Stimulus Includes $5 Billion Flexible Fund for Education Innovation
By Maria Glod
Washington Post Staff Writer
Saturday, February 14, 2009; Page A10
Education Secretary Arne Duncan would have $5 billion under the stimulus bill to back new approaches to improve schools, a fund that could prod states to raise standards and reward top teachers as the Obama administration presides over a massive infusion of federal education aid.
The Race to the Top Fund, as Duncan calls it, is part of about $100 billion the bill would channel to public schools, universities and early childhood education programs nationwide, helping stave off teacher layoffs, keep class sizes in check and jump-start efforts to revamp aging schools.
But the windfall also could mark the beginning of a deeper transformation of schools seven years after the No Child Left Behind law mandated an expansion of testing and new systems for school accountability.
"This is what I see as just an absolute historic opportunity," Duncan told reporters yesterday. He said the stimulus bill would help the Obama administration hammer three themes: "First and foremost, protecting children. Secondly, saving and creating jobs. And third, pushing a significant reform agenda."
President Obama in recent days has repeatedly stressed a bold approach to improve public education. In a surprise foray out of the White House last week to read to schoolchildren, he chose a D.C. public charter school as a backdrop.
"What I've asked Arne Duncan to do is to make sure that he works as hard as he can over the next several years to make sure that we're reforming our schools, that we're rewarding innovation the way that it's taking place here," Obama said at Capital City Public Charter School.
Obama campaigned on promises to increase federal funding for schools, responding to complaints from teachers unions and many educators who have long argued that Washington has made demands on schools without paying its fair share. But he also said he would shake up the status quo, drawing on a host of methods, including performance-pay plans with teachers' blessing, alternative teacher training programs and charter schools, which are publicly financed but independently run.
The stimulus presents an unheard-of opportunity to push both agendas -- at least in the short term.
"You're not creating winners or losers," said Brown University education professor Martin West. "It's a lot easier to innovate when you can do it with new money."
Even as school leaders line up projects to overhaul old schools and seek ways to soften budget cuts, they also are on the lookout for innovative programs worthy of federal dollars and the national spotlight.
Arlington County Superintendent Robert G. Smith said he might seek a grant from Duncan to expand a program that provides extra support for Latino and African American students in Advanced Placement classes.
Montgomery County Superintendent Jerry D. Weast said federal backing for innovation is "a smart move" because some of the best school reform strategies percolate from the ground up. "The reason why Montgomery County does so well . . . is innovative teaching and learning, so there's no doubt our people have great ideas."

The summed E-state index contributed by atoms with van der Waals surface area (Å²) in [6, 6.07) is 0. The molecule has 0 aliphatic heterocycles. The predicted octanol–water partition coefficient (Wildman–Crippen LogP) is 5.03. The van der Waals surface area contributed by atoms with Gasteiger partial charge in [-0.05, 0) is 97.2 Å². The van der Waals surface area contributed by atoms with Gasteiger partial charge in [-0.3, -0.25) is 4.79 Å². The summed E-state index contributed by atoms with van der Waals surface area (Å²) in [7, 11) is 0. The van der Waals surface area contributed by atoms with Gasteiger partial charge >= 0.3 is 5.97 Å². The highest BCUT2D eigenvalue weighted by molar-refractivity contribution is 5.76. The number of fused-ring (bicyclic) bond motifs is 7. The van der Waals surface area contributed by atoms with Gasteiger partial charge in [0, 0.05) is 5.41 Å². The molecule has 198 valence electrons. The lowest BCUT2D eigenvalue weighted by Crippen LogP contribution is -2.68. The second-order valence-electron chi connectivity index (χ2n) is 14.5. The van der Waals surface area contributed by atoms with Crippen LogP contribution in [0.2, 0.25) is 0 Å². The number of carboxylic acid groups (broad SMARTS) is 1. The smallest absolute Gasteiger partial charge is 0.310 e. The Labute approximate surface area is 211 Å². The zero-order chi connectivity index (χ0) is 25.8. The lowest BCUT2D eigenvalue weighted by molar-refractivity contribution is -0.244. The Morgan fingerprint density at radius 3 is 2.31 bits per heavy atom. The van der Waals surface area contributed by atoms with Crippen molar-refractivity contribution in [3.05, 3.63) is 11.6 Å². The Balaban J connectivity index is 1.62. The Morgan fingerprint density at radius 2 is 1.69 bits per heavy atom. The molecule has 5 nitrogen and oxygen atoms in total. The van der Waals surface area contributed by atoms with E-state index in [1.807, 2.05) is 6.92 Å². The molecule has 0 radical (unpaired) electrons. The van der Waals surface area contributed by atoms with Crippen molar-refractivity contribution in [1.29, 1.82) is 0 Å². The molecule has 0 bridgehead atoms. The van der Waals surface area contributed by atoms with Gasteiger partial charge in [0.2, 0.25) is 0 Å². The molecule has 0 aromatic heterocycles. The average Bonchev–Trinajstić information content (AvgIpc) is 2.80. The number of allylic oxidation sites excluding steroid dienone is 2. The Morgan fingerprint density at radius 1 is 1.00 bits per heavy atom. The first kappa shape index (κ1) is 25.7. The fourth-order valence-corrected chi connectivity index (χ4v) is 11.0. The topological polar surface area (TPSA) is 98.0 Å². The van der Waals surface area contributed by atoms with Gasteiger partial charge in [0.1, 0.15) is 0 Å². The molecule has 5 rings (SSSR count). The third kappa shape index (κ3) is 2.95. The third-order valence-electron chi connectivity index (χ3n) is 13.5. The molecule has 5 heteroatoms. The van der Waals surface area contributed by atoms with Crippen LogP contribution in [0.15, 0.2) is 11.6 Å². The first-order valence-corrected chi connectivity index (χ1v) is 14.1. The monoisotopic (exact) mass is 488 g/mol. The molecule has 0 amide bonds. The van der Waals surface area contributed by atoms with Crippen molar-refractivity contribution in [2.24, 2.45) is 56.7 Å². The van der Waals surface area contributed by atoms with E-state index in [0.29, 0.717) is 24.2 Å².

Over two years, the stimulus bill would funnel $53.6 billion to states to prevent layoffs and create jobs, and the bulk of that would go to schools and universities, including funds to modernize aging buildings. Another $25 billion would help students who are disabled or in poverty, groups the federal government has long pitched in to educate.
The package includes $17 billion to increase the maximum Pell Grant for needy college students by $500, to $5,350, and about $4 billion to expand federal preschool classes and child-care programs.
Duncan's $5 billion fund would be a pot of discretionary money much larger than any of his predecessors had, former education secretary Margaret Spellings said. It would allow Duncan to award grants to states that show progress in boosting student achievement, and he said it would support efforts to create better tests and shore up data systems to track student achievement.
He said he also would seek to use the fund "to really challenge states and partner with them to dramatically raise standards . . . and think very differently about how we recruit great teachers, reward them, recognize and incent them."
The fund would include $650 million to support partnerships between schools, or schools and nonprofit groups, to "scale up what works," Duncan said. Separately, the stimulus bill would include $200 million for teacher performance-pay programs.
Alexa Marrero, spokeswoman for Rep. Howard P. "Buck" McKeon (Calif.), ranking Republican on the House Education and Labor Committee, said there is broad support for many of the initiatives Duncan is likely to push. But she said education policy should be crafted through debate over reauthorization of the 2002 No Child Left Behind law, not as part of the stimulus package.
"Congress has really worked hard to set out a path for reforming No Child Left Behind and for education reform more broadly," Marrero said. "The fact that legislation that is supposed to be about economic stimulus is being used to enact substantive education reform without the benefit of open debate and the inclusion of the American people, that's where the concern lies."
Education committee Chairman George Miller (D-Calif.) said the fund will be critical to improving professional development for teachers and creating career incentives for those who take on additional responsibilities.
"This is a very serious amount of money in its total amount for education," Miller said. "Both the president and the secretary do not want to lose a year or two in the efforts to achieve reform that are necessary to create a modern, effective school system throughout this country."